Lawmakers approve $46k expenditure for pilot recidivism program at county jail

LACONIA — The Executive Committee of the Belknap County Convention has approved a transfer request from the Belknap County Commission for $46,564 to fund a pilot program at the Belknap County House of Corrections which is designed to reduce recidivism.
The action came Monday at a meeting held at the Belknap County complex and was unanimously supported by the four members of the seven-member committee who were present.
Acting Belknap County Corrections Superintendent Keith Gray said that currently 70 percent of those held at the facility are repeat offenders and that the goal of the program is to reduce that to 35 percent over the next few years. The program will also serve as a bridge to wider programming which would be offered at a proposed 64-unit community corrections facility which are currently being developed by a jail planning committee and will come before the County Convention later this year for a bond issue of around $7 million for construction.
County Commission Chairman Dave DeVoy (R-Sanbornton) said that currently many of those held at the county jail are ''sitting around watching TV and talking with other inmates abut what they'll do when they get out'' but are not receiving any programs designed to help them deal with alcohol and substance abuse problems.
''We want to put people to work doing good things and this program will help us get started,'' said DeVoy.
Last week commissioners voted unanimously to seek funds for the pilot program which will provide a comprehensive substance abuse/behavioral health assessment and treatment and offender case management program as a first step towards a planned "community corrections" center.
The program was developed by a committee of county agency representatives working with consultant Kevin Warwick, whose firm was hired to develop programs for a community corrections facility for the county, and calls for contracting with a private community-based treatment contractor at a proposed cost of $46,564 for six months of services provided by equivalent of 1.5 full-time workers.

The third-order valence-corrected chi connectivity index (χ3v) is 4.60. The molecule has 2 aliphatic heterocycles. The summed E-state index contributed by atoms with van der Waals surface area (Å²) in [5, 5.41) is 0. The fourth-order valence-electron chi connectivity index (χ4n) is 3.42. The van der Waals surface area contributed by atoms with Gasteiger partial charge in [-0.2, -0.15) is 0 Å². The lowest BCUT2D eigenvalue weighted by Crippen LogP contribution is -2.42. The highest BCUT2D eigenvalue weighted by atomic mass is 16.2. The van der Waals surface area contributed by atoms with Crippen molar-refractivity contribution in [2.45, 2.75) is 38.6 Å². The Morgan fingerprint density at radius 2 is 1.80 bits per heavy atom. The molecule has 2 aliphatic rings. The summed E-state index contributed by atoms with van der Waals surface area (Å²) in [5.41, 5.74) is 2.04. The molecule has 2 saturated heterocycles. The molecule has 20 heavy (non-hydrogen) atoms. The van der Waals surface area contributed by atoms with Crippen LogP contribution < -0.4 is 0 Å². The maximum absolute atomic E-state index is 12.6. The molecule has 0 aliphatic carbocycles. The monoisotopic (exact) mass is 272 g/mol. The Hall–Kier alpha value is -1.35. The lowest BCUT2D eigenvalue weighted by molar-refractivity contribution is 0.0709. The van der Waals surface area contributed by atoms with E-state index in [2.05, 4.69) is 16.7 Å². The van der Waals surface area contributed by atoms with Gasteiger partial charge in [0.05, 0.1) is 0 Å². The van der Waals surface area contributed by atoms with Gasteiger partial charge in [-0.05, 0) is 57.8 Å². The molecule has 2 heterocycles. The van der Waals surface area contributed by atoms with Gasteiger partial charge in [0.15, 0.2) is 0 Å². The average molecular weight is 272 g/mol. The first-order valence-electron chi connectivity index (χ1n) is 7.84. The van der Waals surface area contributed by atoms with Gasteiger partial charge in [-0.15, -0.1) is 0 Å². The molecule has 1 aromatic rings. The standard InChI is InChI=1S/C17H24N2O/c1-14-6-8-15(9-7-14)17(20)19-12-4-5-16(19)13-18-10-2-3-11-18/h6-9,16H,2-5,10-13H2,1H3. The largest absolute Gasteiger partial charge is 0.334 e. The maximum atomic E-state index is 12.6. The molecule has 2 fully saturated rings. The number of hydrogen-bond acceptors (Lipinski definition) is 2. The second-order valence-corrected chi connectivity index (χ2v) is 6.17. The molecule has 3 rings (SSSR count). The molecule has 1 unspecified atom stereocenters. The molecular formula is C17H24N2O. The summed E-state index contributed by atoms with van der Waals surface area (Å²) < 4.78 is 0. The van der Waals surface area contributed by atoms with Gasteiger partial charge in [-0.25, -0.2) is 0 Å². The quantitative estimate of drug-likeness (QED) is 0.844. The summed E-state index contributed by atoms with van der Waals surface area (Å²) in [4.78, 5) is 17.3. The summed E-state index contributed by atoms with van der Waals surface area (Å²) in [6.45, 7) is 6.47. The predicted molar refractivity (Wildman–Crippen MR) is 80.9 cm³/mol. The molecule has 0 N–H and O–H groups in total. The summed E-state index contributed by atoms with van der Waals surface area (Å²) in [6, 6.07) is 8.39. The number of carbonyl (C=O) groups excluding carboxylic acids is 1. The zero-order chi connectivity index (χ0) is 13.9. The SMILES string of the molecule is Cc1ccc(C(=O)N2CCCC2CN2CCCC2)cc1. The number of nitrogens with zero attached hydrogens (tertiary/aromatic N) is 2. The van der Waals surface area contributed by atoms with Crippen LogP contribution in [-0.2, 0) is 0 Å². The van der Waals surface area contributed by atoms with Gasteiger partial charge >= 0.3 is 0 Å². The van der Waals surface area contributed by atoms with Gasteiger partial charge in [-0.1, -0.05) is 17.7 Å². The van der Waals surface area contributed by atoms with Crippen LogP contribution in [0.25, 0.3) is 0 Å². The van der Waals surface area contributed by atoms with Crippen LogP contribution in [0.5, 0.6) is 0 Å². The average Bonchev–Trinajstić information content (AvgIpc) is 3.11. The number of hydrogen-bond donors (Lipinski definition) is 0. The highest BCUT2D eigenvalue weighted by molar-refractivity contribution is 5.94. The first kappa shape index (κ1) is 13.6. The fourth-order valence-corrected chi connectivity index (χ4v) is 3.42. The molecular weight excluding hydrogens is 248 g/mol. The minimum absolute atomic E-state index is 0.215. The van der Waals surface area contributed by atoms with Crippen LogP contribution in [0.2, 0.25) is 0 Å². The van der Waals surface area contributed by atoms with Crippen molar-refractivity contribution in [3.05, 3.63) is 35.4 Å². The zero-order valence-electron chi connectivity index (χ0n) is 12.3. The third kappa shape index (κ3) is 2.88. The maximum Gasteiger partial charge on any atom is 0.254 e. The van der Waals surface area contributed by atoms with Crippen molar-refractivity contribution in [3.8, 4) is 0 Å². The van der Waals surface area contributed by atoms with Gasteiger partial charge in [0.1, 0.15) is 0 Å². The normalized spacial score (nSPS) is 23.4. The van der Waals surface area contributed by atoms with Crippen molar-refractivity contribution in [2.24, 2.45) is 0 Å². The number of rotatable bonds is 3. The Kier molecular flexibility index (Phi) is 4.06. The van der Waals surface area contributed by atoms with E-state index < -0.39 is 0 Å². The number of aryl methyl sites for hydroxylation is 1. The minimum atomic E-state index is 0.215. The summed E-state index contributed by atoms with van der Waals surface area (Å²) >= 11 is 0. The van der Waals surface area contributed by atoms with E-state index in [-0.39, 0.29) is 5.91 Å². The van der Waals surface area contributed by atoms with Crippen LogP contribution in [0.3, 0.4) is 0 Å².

The program, as outlined last week by Warwick and Jacqui Abikoff, Horizons Counseling Center executive director, would provide early intervention and screening assessments which would classify and target offenders appropriately and identify low risk offenders, who could be considered for alternative programs and moved out of the jail, as well as high risk offenders, who would be targeted for intensive treatment services at the jail.
The plan calls for a three track system to identify the treatment and transitional needs of offenders, an intensive treatment program for those serving a minimum of 90 days who have been identified as high risk, which would see 12-15 hours a week of treatment; a second track for short-term offenders identified as low risk and a third track for pre-trial inmates.
Members of the committee which came up with the pilot program included Gray, Belknap County Attorney Melissa Guldbrandsen, Public Defender Jesse Friedman, Restorative Justice Director Brian Loanes, Sheriff Craig Wiggin, Department of Corrections Program Director Tamara McGonagle and Abikoff.
Rep. Brian Gallagher (R-Sanbornton), a member of the Executive Committee, said that he was encouraged by the group that the commissioners had put together and praised them for ''putting together a plan which shows a vision for the county.''
The Executive Committee authorized the transfer of the funds from the $363,000 remaining in the jail planning account in the corrections department budget.
Rep. Herb Vadney (R-Meredith), who chairs the Executive Committee, issued a warning of sorts about the jail planning effort, saying that he was concerned over how the county will be able to handle the additional $454,000 in first year staffing costs for a community corrections center and the estimated $240,000 in program provider costs.
''I don't see how the county can come up with the new money. We're going to have to consolidate and cut people (elsewhere),'' said Vadney.
The Executive Committee also approved the transfer of $15,000 for overtime wages in the Corrections Department with the funds coming from the part-time wages account.
DeVoy said the transfer was needed because two full-time employees are out with injuries and overtime is being utilized to adequately staff the jail.
Gray said that the department has lost four full-time employees and five part-time employees this year and that newly-hired corrections staff need to attend the state corrections academy for five weeks as part of their training.
Rep. George Hurt (R-Gilford) asked if the department was aware ahead of time about the resignations and is there was an ongoing hiring process. Gray said the department is provided notice of resignations and that he has to go through a request to fill a vacancy process which takes about a month.